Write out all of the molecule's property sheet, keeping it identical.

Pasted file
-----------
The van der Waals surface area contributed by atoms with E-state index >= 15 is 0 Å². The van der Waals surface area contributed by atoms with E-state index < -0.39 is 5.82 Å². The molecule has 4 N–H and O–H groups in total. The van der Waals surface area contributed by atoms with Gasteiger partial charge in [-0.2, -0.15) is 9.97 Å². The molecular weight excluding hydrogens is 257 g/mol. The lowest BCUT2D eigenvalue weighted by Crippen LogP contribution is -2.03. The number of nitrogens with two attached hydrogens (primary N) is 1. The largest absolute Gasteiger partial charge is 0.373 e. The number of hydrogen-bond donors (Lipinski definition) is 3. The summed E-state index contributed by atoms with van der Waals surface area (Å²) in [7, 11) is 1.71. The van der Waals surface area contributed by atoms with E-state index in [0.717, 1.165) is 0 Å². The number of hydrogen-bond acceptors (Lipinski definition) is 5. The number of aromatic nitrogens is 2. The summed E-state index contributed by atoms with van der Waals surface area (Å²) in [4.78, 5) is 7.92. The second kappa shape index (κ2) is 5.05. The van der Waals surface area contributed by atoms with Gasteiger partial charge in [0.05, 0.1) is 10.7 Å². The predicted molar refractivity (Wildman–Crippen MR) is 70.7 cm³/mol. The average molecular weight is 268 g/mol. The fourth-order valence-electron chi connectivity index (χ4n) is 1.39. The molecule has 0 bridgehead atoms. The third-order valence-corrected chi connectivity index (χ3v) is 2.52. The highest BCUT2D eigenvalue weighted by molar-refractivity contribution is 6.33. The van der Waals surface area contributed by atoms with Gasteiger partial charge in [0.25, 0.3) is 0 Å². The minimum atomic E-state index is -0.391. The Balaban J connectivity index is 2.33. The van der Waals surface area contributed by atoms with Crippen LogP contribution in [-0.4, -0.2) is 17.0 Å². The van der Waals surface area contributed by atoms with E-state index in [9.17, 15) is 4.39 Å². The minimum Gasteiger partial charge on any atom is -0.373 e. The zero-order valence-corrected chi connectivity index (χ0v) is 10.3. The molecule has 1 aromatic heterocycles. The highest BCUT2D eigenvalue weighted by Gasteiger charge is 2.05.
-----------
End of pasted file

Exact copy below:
The van der Waals surface area contributed by atoms with E-state index >= 15 is 0 Å². The van der Waals surface area contributed by atoms with E-state index < -0.39 is 5.82 Å². The molecule has 4 N–H and O–H groups in total. The van der Waals surface area contributed by atoms with Gasteiger partial charge in [-0.2, -0.15) is 9.97 Å². The molecular weight excluding hydrogens is 257 g/mol. The lowest BCUT2D eigenvalue weighted by Crippen LogP contribution is -2.03. The number of nitrogens with two attached hydrogens (primary N) is 1. The largest absolute Gasteiger partial charge is 0.373 e. The number of hydrogen-bond donors (Lipinski definition) is 3. The summed E-state index contributed by atoms with van der Waals surface area (Å²) in [7, 11) is 1.71. The van der Waals surface area contributed by atoms with E-state index in [0.717, 1.165) is 0 Å². The number of hydrogen-bond acceptors (Lipinski definition) is 5. The number of aromatic nitrogens is 2. The summed E-state index contributed by atoms with van der Waals surface area (Å²) in [4.78, 5) is 7.92. The second kappa shape index (κ2) is 5.05. The van der Waals surface area contributed by atoms with Gasteiger partial charge in [0.05, 0.1) is 10.7 Å². The predicted molar refractivity (Wildman–Crippen MR) is 70.7 cm³/mol. The average molecular weight is 268 g/mol. The fourth-order valence-electron chi connectivity index (χ4n) is 1.39. The molecule has 0 bridgehead atoms. The third-order valence-corrected chi connectivity index (χ3v) is 2.52. The highest BCUT2D eigenvalue weighted by molar-refractivity contribution is 6.33. The van der Waals surface area contributed by atoms with Gasteiger partial charge in [0.25, 0.3) is 0 Å². The minimum atomic E-state index is -0.391. The Balaban J connectivity index is 2.33. The van der Waals surface area contributed by atoms with Crippen LogP contribution in [-0.4, -0.2) is 17.0 Å². The van der Waals surface area contributed by atoms with E-state index in [9.17, 15) is 4.39 Å². The minimum Gasteiger partial charge on any atom is -0.373 e. The zero-order valence-corrected chi connectivity index (χ0v) is 10.3. The molecule has 1 aromatic heterocycles. The highest BCUT2D eigenvalue weighted by Gasteiger charge is 2.05.